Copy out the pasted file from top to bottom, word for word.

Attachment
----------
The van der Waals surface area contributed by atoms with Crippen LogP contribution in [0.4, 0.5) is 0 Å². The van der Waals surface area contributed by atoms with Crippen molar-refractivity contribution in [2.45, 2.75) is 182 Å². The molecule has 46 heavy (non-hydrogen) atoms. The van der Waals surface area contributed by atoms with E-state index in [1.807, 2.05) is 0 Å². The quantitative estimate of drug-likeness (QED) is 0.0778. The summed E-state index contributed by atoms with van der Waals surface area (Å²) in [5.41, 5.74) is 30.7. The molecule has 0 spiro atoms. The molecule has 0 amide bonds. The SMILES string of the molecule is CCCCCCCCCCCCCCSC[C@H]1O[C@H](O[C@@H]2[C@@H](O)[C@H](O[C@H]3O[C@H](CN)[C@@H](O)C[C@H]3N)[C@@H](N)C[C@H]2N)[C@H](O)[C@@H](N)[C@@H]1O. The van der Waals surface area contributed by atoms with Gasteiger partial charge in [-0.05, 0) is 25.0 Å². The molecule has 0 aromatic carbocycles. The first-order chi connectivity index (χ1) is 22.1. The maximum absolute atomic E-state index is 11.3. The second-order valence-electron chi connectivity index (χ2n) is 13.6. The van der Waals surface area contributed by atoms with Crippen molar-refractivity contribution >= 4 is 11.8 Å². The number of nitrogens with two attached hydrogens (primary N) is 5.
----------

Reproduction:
The van der Waals surface area contributed by atoms with Crippen LogP contribution in [0.4, 0.5) is 0 Å². The van der Waals surface area contributed by atoms with Crippen molar-refractivity contribution in [2.45, 2.75) is 182 Å². The molecule has 46 heavy (non-hydrogen) atoms. The van der Waals surface area contributed by atoms with E-state index in [1.807, 2.05) is 0 Å². The quantitative estimate of drug-likeness (QED) is 0.0778. The summed E-state index contributed by atoms with van der Waals surface area (Å²) in [5.41, 5.74) is 30.7. The molecule has 0 spiro atoms. The molecule has 0 amide bonds. The SMILES string of the molecule is CCCCCCCCCCCCCCSC[C@H]1O[C@H](O[C@@H]2[C@@H](O)[C@H](O[C@H]3O[C@H](CN)[C@@H](O)C[C@H]3N)[C@@H](N)C[C@H]2N)[C@H](O)[C@@H](N)[C@@H]1O. The van der Waals surface area contributed by atoms with Gasteiger partial charge in [-0.05, 0) is 25.0 Å². The molecule has 0 aromatic carbocycles. The first-order chi connectivity index (χ1) is 22.1. The maximum absolute atomic E-state index is 11.3. The second-order valence-electron chi connectivity index (χ2n) is 13.6. The van der Waals surface area contributed by atoms with Crippen molar-refractivity contribution >= 4 is 11.8 Å². The number of nitrogens with two attached hydrogens (primary N) is 5.